Another issue that breeds ethical dilemma in nursing is religion and medicine. Some individuals who have a strong belief in their religion are against the use of some modern approaches to modern medicine such as blood transfusion, induction and the use of some drugs. In cases that require nurses to offer emergency services to their patients, situations arise where the nurses are barred from performing crucial procedures because of the resentment from their clients. In such incidents, the nurses face a dilemma as to whether to exercise their clinical duty as prescribed by the medical profession or to listen to their patients. The nurses are made to choose whether to save the patient using the prescribed procedures or to depart from the standard way of treatment and compromise with their patients. Such incidents are common in the less developed word where the population is superstitious and believes in traditional forms of healing.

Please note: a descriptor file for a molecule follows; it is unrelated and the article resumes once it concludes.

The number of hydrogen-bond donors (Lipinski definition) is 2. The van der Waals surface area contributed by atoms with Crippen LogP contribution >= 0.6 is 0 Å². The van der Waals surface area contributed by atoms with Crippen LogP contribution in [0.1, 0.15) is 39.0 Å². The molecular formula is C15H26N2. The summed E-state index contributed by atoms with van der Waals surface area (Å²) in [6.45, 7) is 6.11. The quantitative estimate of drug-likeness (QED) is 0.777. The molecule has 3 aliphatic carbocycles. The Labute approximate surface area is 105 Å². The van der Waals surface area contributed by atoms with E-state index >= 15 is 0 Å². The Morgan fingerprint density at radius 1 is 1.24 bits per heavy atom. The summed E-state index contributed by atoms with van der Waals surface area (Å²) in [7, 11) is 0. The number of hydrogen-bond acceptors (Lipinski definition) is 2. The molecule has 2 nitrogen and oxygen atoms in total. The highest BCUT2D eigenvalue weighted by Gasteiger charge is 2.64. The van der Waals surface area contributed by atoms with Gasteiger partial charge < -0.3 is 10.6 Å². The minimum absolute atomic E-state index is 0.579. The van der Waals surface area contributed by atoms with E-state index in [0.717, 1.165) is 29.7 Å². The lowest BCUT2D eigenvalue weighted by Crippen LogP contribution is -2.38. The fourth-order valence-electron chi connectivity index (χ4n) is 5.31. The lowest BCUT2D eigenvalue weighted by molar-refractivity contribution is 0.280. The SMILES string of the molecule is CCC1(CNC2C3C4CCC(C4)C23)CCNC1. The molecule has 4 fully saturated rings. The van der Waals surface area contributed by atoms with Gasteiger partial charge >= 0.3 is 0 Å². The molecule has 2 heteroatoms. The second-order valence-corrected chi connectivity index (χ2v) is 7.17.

Apart from the ethical dilemma, nurses also face legal problems. Numerous cases are presented to courts of law worldwide concerning nursing practice (Johnstone, 2015). The substance of the cases normally involve reports of negligence by the practitioners, in which the nurses are sued for not exercising due care in their practice. However, there are also instances where the mistakes made by the nurses is deliberate, may be due to collusion by third parties or because of personal reasons. Regardless of the motive behind the inappropriate handling of patients, nurses are required to act competently when they handle their patients. The law prescribes serious penalties for medical practitioners who negligently or deliberately expose their patients to risk.